The ComingSoon.net Box Office Report has been updated with studio estimates for the weekend. Click here for the full box office estimates of the top 12 films and then check back on Monday for the final figures based on actual box office.
For the second year in a row, New Zealand filmmaker Peter Jackson had a movie atop the box office in the second weekend of December, which is probably no surprise since The Hobbit: The Desolation of Smaug was the follow-up to last year’s The Hobbit: An Unexpected Journey and the second installment of Jackson’s latest trilogy. Once again starring Martin Freeman and Ian McKellen, the second chapter brought back Orlando Bloom’s elf Legolas and introduced Evangeline Lilly as a female elf named Tauriel, but fans of Jackson and J.R.R. Tolkien did not flock to the movie as much as they have earlier installments.
After grossing $31.1 million on Friday, including $8.8 million in Thursday previews, “The Desolation of the Smaug” took in an estimated $73.7 million in its 3,903 domestic theaters. That’s compared to the $84.6 million that the original installment opened with last year setting a new December opening record, although “Smaug” is still among the top 5 openings for the month. Part of this lower number could be blamed on snowy conditions across most of the country that might have kept people indoors, and going by past installments, it’s likely to carry decent legs through the holidays, going by its “A” CinemaScore.
While “Smaug” did have a bigger opening than 2003’s The Lord of the Rings: The Return of the King, that opened on a Wednesday and one has to take into account the ten-year inflation on movie tickets, as well as the higher premium prices for 3D and IMAX.
“Desolation of Smaug” continued IMAX’s solid holiday run, bringing in $9.2 million domestically on 344 IMAX screens as well as over $5 million internationally on 124 screens, setting a new December opening record for the company as IMAX accounted for $14.25 million worldwide.
Internationally, “The Desolation of Smaug” opened to $131.2 million on about 16,000 screens in 49 markets. That puts the film’s worldwide total at $205 million after just one weekend.
Dropping one spot to second place but holding fairly steady with a mere 30% drop-off, Disney’s animated musical Frozen added another $22.2 million in its second weekend to bring its domestic total to $164.4 million. Worldwide, the animated hit has brought in $266 million, with another $31.5 million added from 25 international territories this weekend.
Tyler Perry’s popular character Madea had her first misstep as Tyler Perry’s A Madea Christmas, co-starring Tika Sumpter, Alicia Witt, Chad Michael Murray, Kathy Najimy and Larry the Cable Guy, had the lowest opening of any Madea movie with $16.2 million in 2,194 theaters or approximately $7,300 per site. This is compared to the $25 million plus opening of most of Madea’s previous installments, but that could be attributed to the seasonal release and the possibility that Perry’s primary audience of older African-American women may have been too busy holiday shopping to see his latest on opening weekend.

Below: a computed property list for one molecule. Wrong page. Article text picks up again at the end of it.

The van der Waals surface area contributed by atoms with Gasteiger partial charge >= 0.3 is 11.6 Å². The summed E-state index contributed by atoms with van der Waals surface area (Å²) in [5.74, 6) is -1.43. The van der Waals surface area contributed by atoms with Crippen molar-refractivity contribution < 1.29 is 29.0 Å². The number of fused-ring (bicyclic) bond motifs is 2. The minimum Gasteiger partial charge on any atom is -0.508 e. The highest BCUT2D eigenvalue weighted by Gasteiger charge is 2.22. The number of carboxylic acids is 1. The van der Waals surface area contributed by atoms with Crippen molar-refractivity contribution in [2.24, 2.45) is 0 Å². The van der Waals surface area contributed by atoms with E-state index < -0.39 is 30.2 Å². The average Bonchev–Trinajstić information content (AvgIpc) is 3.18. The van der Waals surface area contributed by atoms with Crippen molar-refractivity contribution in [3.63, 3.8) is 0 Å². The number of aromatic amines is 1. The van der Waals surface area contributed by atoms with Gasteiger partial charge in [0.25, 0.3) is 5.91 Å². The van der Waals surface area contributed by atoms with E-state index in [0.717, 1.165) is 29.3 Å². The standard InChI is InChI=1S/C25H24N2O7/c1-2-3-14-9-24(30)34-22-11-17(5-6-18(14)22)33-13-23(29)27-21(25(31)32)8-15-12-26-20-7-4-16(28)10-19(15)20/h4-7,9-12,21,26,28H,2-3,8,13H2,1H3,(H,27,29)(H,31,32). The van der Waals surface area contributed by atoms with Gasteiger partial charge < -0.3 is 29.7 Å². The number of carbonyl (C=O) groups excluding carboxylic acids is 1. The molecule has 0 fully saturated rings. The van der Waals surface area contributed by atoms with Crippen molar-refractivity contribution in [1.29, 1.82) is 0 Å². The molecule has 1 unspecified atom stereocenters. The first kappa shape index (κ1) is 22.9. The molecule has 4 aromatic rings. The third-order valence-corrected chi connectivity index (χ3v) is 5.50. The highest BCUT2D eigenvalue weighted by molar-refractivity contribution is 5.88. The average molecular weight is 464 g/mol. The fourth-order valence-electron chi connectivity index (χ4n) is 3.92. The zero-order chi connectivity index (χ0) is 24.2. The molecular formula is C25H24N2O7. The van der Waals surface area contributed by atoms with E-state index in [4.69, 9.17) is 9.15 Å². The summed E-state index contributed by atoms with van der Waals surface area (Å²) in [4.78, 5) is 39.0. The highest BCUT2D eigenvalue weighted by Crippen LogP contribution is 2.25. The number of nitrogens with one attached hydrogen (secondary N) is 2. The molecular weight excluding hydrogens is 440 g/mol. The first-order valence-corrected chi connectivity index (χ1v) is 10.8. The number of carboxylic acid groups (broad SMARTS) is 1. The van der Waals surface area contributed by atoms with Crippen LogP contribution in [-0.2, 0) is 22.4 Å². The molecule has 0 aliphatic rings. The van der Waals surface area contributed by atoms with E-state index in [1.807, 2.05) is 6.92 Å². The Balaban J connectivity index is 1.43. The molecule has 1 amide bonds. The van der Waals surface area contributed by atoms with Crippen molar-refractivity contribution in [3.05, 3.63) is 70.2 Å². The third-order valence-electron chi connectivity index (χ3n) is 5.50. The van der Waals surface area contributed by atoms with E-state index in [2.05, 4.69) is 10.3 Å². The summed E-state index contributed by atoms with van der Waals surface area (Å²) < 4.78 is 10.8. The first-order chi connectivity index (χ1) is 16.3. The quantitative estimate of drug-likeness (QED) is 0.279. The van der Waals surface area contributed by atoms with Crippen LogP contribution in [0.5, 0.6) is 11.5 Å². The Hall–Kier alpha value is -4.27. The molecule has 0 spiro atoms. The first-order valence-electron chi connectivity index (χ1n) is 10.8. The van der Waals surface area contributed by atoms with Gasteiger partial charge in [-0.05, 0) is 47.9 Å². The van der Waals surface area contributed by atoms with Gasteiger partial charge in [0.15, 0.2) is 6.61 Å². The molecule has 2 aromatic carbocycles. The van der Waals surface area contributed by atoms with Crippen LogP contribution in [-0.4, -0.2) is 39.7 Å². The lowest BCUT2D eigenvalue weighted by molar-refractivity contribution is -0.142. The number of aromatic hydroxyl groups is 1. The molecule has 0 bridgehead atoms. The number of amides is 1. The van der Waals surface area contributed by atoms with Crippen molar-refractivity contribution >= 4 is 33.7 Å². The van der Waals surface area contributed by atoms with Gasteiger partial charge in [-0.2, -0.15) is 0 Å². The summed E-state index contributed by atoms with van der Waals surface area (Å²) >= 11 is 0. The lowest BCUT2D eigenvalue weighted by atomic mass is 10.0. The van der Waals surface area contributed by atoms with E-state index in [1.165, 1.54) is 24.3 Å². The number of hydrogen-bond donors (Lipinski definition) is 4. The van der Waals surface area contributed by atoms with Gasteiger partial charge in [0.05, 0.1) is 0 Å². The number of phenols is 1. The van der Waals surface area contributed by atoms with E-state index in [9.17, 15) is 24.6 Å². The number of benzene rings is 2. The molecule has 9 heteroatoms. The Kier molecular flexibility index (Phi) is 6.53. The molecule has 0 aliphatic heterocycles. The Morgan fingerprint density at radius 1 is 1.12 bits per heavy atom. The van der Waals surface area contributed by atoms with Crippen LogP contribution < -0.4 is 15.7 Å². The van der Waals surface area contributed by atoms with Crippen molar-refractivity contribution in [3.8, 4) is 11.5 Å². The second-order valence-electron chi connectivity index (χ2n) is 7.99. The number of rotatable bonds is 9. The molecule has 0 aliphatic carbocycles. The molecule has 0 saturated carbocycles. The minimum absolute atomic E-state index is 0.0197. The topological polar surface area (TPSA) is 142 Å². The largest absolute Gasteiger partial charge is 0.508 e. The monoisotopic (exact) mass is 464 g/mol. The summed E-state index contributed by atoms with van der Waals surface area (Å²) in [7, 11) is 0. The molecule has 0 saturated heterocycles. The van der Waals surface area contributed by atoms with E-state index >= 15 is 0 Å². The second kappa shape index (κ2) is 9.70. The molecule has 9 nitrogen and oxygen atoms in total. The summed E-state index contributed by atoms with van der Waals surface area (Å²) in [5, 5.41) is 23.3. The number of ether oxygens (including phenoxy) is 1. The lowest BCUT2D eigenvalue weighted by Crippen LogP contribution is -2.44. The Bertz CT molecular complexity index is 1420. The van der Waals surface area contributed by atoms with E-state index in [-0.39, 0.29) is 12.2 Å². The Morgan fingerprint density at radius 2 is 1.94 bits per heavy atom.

It was followed in fourth place by Katniss Everdeen’s further adventures in The Hunger Games: Catching Fire (Lionsgate), which brought in $13.2 million over the weekend to bring its domestic total to $357 million. In addition, it added another $19.5 million from 83 overseas markets to bring its worldwide total to $740 million.
Marvel Studios’ Thor: The Dark World took fifth place with $2.7 million in 2,264 theaters as its domestic total edged closer to $200 million. It’s fared much better internationally where the sequel has grossed $421.8 million to bring its global gross to $620 million.
Not unexpected, but Scott Cooper’s star-studded crime-thriler Out of the Furnace, starring Christian Bale, Casey Affleck and Woody Harrelson, took a massive 56% plunge in its second weekend to sixth place with $2.3 million and $9.5 million total.
The rest of the movies in the top 10 each made less than $2 million with Delivery Man (DreamWorks) taking seventh place, followed by Philomena (The Weinstein Company), The Book Thief (20th Century Fox) and Homefront (Open Road).
The Top 10 grossed an estimated $137 million, which was actually $10 million higher than the same weekend last year even though “The Desolation of Smaug” opened with $10 million less than last year’s “An Unexpected Journey.”
After receiving seven Golden Globe nominations on Thursday, David O. Russell’s latest movie, the period comedy American Hustle (Sony). platformed in six locations where it brought in $690 thousand, a huge per-theater average of $115 thousand. That’s a significantly higher average than Russell’s last two films, The Fighter and Silver Linings Playbook, during their platform releases, and they went on to gross $93 million and $132 million, respectively. American Hustle will expand nationwide into about 2,500 theaters on Friday, December 20.
John Lee Hancock’s Saving Mr. Banks (Disney), about the making of Walt Disney’s Mary Poppins and starring Emma Thompson, Tom Hanks, Colin Farrell and Paul Giamatti, also opened in limited release prior to its nationwide expansion on December 20. Opening in 15 locations, it brought in $421 thousand or about $28 thousand per location.
Click here for the full box office estimates of the top 12 films.